Release Date: May 30th, 1936 (first chapter)
Directed by: B. Reeves Eason, Joseph Kane
Written by: Tracy Knight, John Rathmell, Maurice Geraghty, Oliver Drake
Music by: Harry Grey
Cast: Ray “Crash” Corrigan, Lois Wilde, Monte Blue, William Farnum
Republic Pictures, 226 Minutes total (12 episodes), 100 Minutes (TV)
Undersea Kingdom, on its surface, should be pretty cool. However, it is an underwhelming dud. It was featured sparingly on Mystery Science Theater 3000 when they needed some shorts. But that program never played the serial in its entirety.
This was made in response to Universal’s hit serial Flash Gordon, but it pales in comparison and certainly isn’t as remembered. Honestly, other than popping up a few times on MST3K, this serial is forgettable.
In this epic, there is a suspicious earthquake. A professor leads an expedition in a super submarine to what is believed to be the location of Atlantis. The heroes arrive at the mystical continent and find themselves in a civil war between Sharad, who leads the White Robes, and Unga Khan, who leads the Black Robes. It is obvious who the bad guys are because this was the 1930s and shit was simpler back then. Unga Khan has a superweapon, the Disintegrator, which he plans to use to destroy the world with earthquakes unless he is made the ruler of Earth.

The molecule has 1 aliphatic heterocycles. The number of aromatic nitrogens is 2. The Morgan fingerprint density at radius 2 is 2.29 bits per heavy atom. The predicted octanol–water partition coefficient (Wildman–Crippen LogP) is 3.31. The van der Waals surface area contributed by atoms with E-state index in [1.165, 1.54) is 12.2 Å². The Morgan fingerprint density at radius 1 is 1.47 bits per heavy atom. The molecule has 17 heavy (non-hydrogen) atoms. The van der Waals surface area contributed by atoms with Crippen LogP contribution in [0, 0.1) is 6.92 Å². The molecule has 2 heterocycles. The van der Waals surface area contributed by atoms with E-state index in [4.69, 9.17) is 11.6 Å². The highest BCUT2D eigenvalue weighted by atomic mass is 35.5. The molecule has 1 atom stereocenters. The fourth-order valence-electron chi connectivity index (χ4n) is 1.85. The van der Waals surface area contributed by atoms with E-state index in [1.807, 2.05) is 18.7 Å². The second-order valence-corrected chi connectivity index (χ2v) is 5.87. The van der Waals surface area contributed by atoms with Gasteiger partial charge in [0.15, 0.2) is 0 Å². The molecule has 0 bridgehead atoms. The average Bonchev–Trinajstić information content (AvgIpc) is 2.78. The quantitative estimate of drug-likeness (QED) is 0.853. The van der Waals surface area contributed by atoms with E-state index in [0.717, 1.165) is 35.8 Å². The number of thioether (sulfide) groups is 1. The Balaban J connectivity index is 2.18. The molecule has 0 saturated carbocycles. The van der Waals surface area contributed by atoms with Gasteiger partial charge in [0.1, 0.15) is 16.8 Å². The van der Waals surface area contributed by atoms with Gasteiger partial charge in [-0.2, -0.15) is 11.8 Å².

“Crash” was added to Ray Corrigan’s name in an effort to sound close to “Flash”. Frankly, this attempt at a ripoff was pretty damn blatant about it. He would continue to use this name in other serials he filmed after this one.
The only cool thing about this serial is Unga Khan’s Volkites. They were metallic warriors that looked like very primitive versions of the classic Cybermen from Doctor Who. Granted, they look more like Cybermen trying to wear Dalek armor over their heads and torsos.
Undersea Kingdom is kind of fun but that fun runs out quickly, as the serial is bogged down with retreading familiar territory and for utilizing tropes that were probably already played out in 1936.
I like stories about Atlantis and I love classic serials like this. Unfortunately, the two weren’t a perfect marriage or even a good one.
So does this deserve to be run through the trusty Cinespiria Shitometer? It certainly does! The results read, “Type 2 Stool: Sausage-shaped but lumpy.”